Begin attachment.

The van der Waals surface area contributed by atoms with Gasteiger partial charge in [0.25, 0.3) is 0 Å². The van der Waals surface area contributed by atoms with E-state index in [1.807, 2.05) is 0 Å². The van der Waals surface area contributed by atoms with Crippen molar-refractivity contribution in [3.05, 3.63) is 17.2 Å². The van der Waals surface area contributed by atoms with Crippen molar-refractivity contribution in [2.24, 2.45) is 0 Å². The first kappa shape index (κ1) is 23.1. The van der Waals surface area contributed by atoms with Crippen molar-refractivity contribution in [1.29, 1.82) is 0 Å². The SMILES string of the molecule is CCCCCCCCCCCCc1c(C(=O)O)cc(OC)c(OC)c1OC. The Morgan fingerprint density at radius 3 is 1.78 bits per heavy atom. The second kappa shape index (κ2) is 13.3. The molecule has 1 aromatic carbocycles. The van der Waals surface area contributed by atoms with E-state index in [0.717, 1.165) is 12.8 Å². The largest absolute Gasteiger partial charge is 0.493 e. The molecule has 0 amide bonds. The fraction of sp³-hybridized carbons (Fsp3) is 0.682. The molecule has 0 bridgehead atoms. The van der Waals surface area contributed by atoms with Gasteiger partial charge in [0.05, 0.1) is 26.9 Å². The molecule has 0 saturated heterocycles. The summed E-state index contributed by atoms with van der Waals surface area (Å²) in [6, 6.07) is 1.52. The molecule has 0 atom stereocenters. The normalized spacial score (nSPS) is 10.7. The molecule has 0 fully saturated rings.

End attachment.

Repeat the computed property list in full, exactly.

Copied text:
The van der Waals surface area contributed by atoms with Gasteiger partial charge in [0.25, 0.3) is 0 Å². The van der Waals surface area contributed by atoms with E-state index in [1.807, 2.05) is 0 Å². The van der Waals surface area contributed by atoms with Crippen molar-refractivity contribution in [3.05, 3.63) is 17.2 Å². The van der Waals surface area contributed by atoms with Crippen molar-refractivity contribution in [2.24, 2.45) is 0 Å². The first kappa shape index (κ1) is 23.1. The van der Waals surface area contributed by atoms with Crippen molar-refractivity contribution in [1.29, 1.82) is 0 Å². The SMILES string of the molecule is CCCCCCCCCCCCc1c(C(=O)O)cc(OC)c(OC)c1OC. The Morgan fingerprint density at radius 3 is 1.78 bits per heavy atom. The second kappa shape index (κ2) is 13.3. The molecule has 1 aromatic carbocycles. The van der Waals surface area contributed by atoms with E-state index in [0.717, 1.165) is 12.8 Å². The largest absolute Gasteiger partial charge is 0.493 e. The molecule has 0 amide bonds. The fraction of sp³-hybridized carbons (Fsp3) is 0.682. The molecule has 0 bridgehead atoms. The van der Waals surface area contributed by atoms with Gasteiger partial charge in [0.05, 0.1) is 26.9 Å². The molecule has 0 saturated heterocycles. The summed E-state index contributed by atoms with van der Waals surface area (Å²) in [6, 6.07) is 1.52. The molecule has 0 atom stereocenters. The normalized spacial score (nSPS) is 10.7. The molecule has 0 fully saturated rings.